The cellular, biochemical, and molecular mechanisms of how lowered cellular levels of Mg2+ cause vasospasm and decreased peripheral, coronary, and cerebral blood flows, inflammation, ischemic events , atherogenesis, and diverse forms of cell death have been a long-time focus of our laboratories which are presented and discussed elsewhere [16,29,31,32,34,35,37,38,47-64,75-98]. In this context, using proton –nuclear magnetic spectroscopy (NMR), P31 –NMR, and brand-new ELISA assays, we have found that low levels of extracellular Mg2+ ([Mg2+]0 ) rapidly generated ceramides and other sphingolipids [32,34,82-89,91-93,96-98] which, heretofore, were totally unknown as potential causal factors in SDIHD, sudden cardiac death (SCD), congestive heart failure (CHF) and coronary artery disease (CAD) . This work led us to hypothesize that dietary deficiency and/or inborn metabolic-induced deficiency of Mg could result in increased morbidity and mortality from coronary and cerebral arterial vasospasms. But, how would generation of ceramides and/or other sphingolipids(e.g., sphingosine; sphingosine-1-phosphate) result in susceptibility to SDIHD, SCD, CHF, and CAD?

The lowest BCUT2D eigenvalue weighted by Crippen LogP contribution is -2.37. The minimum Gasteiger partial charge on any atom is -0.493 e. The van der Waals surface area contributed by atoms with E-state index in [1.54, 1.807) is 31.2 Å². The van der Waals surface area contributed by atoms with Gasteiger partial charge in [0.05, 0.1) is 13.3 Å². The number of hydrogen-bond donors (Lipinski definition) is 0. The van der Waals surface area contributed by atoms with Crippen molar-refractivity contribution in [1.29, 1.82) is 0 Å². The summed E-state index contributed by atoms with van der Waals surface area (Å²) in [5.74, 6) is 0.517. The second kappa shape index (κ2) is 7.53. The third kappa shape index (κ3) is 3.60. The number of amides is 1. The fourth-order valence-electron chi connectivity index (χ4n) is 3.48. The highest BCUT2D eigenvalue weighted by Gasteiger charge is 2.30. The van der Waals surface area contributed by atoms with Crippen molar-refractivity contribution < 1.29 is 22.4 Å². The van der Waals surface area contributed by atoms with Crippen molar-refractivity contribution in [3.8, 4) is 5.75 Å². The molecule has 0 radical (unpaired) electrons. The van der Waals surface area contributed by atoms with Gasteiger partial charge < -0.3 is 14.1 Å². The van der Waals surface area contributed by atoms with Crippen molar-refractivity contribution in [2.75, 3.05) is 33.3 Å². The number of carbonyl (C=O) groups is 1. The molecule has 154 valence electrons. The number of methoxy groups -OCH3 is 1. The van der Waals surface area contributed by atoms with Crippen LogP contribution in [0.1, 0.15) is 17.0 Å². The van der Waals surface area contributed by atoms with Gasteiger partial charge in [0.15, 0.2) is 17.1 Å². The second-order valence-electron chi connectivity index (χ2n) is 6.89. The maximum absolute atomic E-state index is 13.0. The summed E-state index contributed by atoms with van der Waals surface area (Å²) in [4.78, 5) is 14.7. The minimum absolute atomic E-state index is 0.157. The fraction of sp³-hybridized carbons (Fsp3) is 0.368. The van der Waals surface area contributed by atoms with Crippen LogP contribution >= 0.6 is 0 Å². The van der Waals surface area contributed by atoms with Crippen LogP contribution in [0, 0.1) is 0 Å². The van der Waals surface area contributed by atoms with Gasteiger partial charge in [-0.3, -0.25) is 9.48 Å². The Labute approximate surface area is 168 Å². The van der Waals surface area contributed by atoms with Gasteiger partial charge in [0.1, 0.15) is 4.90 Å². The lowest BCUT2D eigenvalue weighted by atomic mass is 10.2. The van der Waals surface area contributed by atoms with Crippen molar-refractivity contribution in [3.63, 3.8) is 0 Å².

Ceramides are sphingolipids known to be released as a consequence of sphingomyelinases (SMase) acting on sphingomyelin (SM), a component of all cell membranes, or as a consequence of the activation of serine palmitoyl transferase 1 and 2 (SPT 1 and SPT 2) (a de novo synthetic pathway ) [99-101]. Ceramides are now thought to play important roles in fundamental processes such as inflammation, angiogenesis, membrane-receptor functions, cell proliferation, microcirculatory functions, cell adhesion, immunologic responses, excitation-coupling events in smooth muscles, and cell death (i.e., apoptosis) [99-110]. SPT 1 and SPT 2 are the rate-limiting enzymes in the biosynthesis of de novo sphingolipids [99,100]. More than 25 years ago, it was first demonstrated that SPT activity was increased in aortas of rabbits fed a high cholesterol diet [111]. A short time (i.e., 1990) after these latter studies were published, two of us showed that dietary deficiency of Mg, in levels found in Western diets, vastly increased atherosclerotic plaque formations in rabbits fed high-cholesterol diets, whereas high dietary levels of Mg inhibited plaque formations [78]. We also noted that early intervention with oral Mg administration reversed the growth and intensity of the plaque formations. SPT is a heterodimer of 53-kDa SPT-1 and SPT-2 subunits [112,113], both of which are bound to the endoplasmic reticulum [114]. An upregulation of SPT activity has been hypothesized to play a role in apoptosis [115]; cell death events which take place in atherogenesis [116-118].